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The Tektronix 4052 is a graphics-capable desktop microcomputer produced by Tektronix in the late 1970s through the early 1980s. The display technology is similar to the Tektronix 4010 terminal, using a vector-driven direct-view storage CRT display (like an analog storage scope) to avoid the need for video RAM. The 4052 is an all-in-one design, with the display, keyboard, CPU and DC300 quarter-inch cartridge tape drive in a single desktop case, and includes a GPIB interface. A simple operating system and BASIC interpreter is included in ROM.

The storage tube display allows the screen to retain images drawn to it, eliminating the need for frame-buffer memory. This allows the resolution to be as high as the hardware can handle, which is 1024 by 1024 logically (i.e. DAC resolution) but limited by the physical layout of the screen to 1024 by 780. It also allows the machine to dedicate all of its memory to the programs running on it (as opposed to partitioning off a section for the buffer), an important consideration at the time when memory was expensive and scarce.

Released in 1978, the 4952 came with a full 32 kB of RAM for $9,795 ($46,100 in 2023 dollars) and could be expanded to 64 kB for another $1,995 (2023: $9,400) for a total cost of $11,790 (2023: $55,500).

The 4054 is a version of the 4052 built around the 19" screen from the 4014 terminal rather than the 11" screen from the 4012, increasing display resolution to 4,096 by 3,072. The 4052 and 4054 can display a limited amount of refreshed graphics. This is done by lowering the beam current of the writing gun so it does not trigger the threshold for stored display. The 4054 also had an Option 30 to display an extensive amount of refreshed graphics that used a Signetics 8X300, an early RISC-like microprocessor. There was also an Option 31 CRT with a special multi-layer phosphor to display the refreshed graphics in orange, against the stored graphics in green. The Option 30 was originally what was known at Tek as a "G-job", an unofficial project by Steve Rintala, which was eventually approved by management.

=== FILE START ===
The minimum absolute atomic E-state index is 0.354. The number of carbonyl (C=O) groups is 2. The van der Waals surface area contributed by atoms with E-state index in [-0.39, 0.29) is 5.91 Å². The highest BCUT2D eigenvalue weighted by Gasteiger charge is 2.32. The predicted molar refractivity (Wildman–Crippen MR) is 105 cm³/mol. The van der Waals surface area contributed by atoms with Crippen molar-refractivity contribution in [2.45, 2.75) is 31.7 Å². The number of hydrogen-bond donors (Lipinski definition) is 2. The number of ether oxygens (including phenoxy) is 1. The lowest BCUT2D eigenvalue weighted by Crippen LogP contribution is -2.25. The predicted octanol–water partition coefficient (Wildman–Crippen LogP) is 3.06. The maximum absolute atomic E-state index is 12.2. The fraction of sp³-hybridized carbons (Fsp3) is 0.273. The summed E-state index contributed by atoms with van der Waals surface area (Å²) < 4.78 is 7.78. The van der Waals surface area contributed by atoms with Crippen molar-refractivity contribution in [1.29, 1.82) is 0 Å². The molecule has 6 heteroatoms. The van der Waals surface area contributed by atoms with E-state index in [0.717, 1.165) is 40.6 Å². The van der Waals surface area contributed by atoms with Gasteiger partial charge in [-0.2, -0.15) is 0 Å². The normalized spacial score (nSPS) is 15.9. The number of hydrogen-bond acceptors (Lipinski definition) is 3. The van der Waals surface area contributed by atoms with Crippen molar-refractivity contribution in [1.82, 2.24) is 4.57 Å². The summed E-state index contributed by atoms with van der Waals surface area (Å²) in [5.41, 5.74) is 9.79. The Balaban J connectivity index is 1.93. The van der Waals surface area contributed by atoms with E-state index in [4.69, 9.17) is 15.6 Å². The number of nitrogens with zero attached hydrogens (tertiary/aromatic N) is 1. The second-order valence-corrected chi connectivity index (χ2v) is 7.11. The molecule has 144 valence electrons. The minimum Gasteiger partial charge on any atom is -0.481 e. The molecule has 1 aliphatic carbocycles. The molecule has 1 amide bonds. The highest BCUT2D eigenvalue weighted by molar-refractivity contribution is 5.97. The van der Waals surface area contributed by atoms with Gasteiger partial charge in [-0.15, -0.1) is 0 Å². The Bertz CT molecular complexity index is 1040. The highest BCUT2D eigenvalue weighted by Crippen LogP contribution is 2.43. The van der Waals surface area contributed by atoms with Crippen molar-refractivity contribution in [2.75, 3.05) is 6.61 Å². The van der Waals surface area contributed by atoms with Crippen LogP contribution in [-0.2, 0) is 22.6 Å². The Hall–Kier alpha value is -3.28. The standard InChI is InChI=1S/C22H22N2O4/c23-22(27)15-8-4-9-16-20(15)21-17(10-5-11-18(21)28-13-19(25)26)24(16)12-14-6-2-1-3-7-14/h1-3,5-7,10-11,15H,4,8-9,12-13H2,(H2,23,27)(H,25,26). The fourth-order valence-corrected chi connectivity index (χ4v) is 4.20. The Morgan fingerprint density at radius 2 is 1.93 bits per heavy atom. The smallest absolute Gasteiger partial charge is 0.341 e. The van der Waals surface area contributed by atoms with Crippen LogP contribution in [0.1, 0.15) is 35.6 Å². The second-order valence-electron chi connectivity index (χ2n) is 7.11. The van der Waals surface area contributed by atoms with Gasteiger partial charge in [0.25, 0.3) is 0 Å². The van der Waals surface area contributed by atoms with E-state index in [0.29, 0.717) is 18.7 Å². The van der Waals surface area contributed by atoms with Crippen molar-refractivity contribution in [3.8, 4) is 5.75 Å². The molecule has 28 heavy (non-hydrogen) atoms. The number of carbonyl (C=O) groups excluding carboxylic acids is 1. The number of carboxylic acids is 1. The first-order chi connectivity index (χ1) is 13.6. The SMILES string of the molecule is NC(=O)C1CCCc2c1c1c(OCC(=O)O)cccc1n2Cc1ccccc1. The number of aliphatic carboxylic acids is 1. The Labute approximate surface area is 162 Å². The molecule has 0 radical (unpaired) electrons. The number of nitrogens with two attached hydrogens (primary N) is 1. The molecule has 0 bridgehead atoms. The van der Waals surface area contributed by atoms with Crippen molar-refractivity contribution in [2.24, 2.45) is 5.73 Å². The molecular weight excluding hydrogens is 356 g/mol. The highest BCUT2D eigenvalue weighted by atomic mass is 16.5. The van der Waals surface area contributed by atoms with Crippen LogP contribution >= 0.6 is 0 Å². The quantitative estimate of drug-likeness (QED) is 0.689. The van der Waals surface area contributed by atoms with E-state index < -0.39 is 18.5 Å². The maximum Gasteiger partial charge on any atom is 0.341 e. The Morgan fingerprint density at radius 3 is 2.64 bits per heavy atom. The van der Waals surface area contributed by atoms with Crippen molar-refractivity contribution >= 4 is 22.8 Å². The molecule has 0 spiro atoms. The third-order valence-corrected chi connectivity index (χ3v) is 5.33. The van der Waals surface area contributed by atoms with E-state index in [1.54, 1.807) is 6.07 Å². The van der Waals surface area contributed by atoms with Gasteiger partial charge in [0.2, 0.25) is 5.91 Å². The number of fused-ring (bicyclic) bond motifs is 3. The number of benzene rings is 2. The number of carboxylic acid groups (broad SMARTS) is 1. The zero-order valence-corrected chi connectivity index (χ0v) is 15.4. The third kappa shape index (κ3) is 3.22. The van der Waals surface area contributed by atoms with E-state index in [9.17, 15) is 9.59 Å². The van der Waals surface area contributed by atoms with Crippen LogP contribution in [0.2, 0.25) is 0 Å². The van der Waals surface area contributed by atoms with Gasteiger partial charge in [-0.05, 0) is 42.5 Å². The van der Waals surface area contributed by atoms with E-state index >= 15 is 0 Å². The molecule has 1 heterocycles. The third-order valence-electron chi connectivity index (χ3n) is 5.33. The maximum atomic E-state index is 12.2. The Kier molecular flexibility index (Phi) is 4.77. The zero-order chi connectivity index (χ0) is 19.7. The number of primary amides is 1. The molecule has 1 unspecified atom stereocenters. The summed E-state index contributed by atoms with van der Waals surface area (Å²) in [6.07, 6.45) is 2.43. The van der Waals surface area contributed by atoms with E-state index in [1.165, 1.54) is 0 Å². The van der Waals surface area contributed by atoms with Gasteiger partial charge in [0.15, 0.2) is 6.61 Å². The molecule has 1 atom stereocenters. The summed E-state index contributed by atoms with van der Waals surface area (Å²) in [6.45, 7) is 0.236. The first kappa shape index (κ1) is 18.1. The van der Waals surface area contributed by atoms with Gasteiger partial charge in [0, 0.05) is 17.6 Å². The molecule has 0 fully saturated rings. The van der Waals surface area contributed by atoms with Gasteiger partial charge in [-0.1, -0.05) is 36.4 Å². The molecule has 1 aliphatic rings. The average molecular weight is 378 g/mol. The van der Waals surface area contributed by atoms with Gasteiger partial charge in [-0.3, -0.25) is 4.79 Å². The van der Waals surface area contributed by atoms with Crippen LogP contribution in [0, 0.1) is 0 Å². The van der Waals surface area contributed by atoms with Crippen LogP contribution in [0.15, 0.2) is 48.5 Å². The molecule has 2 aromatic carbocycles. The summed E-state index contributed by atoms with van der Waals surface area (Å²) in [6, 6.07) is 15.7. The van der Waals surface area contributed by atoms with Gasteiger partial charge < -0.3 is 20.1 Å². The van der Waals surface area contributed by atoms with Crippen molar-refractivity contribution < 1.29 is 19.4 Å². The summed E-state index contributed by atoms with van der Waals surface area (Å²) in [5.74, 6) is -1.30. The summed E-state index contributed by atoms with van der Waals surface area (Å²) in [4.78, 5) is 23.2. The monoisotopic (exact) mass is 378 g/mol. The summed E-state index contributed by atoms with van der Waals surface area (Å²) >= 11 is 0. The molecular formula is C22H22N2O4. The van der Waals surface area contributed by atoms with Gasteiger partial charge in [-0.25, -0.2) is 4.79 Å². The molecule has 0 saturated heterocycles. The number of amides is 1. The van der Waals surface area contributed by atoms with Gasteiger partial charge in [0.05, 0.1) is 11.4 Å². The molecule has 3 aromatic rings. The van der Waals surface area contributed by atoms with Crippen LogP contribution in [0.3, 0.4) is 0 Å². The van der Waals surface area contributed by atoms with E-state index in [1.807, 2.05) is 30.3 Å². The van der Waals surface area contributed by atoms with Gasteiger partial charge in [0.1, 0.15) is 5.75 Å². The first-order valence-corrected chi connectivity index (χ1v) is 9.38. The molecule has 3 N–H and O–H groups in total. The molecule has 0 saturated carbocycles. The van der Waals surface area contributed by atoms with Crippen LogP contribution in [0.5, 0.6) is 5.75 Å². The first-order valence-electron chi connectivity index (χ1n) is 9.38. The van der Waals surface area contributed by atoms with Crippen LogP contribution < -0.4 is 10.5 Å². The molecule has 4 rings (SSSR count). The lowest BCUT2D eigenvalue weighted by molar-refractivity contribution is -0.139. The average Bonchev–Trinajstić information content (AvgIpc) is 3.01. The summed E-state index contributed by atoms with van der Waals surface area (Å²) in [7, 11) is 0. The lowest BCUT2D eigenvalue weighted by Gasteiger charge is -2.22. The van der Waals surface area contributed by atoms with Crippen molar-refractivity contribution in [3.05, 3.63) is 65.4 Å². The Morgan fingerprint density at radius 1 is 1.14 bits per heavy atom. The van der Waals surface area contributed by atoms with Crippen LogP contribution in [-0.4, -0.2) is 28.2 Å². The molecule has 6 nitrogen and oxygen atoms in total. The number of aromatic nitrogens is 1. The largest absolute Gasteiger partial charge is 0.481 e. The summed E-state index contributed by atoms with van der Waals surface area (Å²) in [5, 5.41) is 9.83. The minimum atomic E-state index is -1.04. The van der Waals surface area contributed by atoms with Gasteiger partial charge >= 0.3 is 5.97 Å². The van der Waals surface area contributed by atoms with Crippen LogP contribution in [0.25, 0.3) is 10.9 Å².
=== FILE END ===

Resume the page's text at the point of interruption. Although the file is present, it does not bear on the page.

In early 1980s, Tektronix introduced the 4052A and 4054A facelift models, changing from ROMs with patch ROMs to EPROMs for the firmware, and replacing the discrete GPIB software implementation with a TMS9914 GPIB controller for higher GPIB performance.


Unlike the 4051, which is based on an 8-bit Motorola 6800 CPU, the 4052 CPU is based on four Am2901 4-bit bit-slice processors used together to make a single 16-bit processor. The processor is microcoded to emulate a 6800 so it can run the 4051 firmware, written in 6800 assembler, with minimal changes. The original goal of the project was to run 8 times faster than the 4051. This was to be achieved by three "factors of 2": First, the processor clock is 2 MHz, compared to the 1 MHz of the 4051 (the 2 MHz was set by the speed of the EPROMs initially used to hold the microcode). Second, the memory is 16 bits wide instead of 8, so two bytes can be accessed in a cycle, theoretically doubling the memory access speed. Finally, the data and code address spaces are separate (Harvard architecture) so program fetch of the next instruction can in principle be overlapped with processing data from the previous instruction.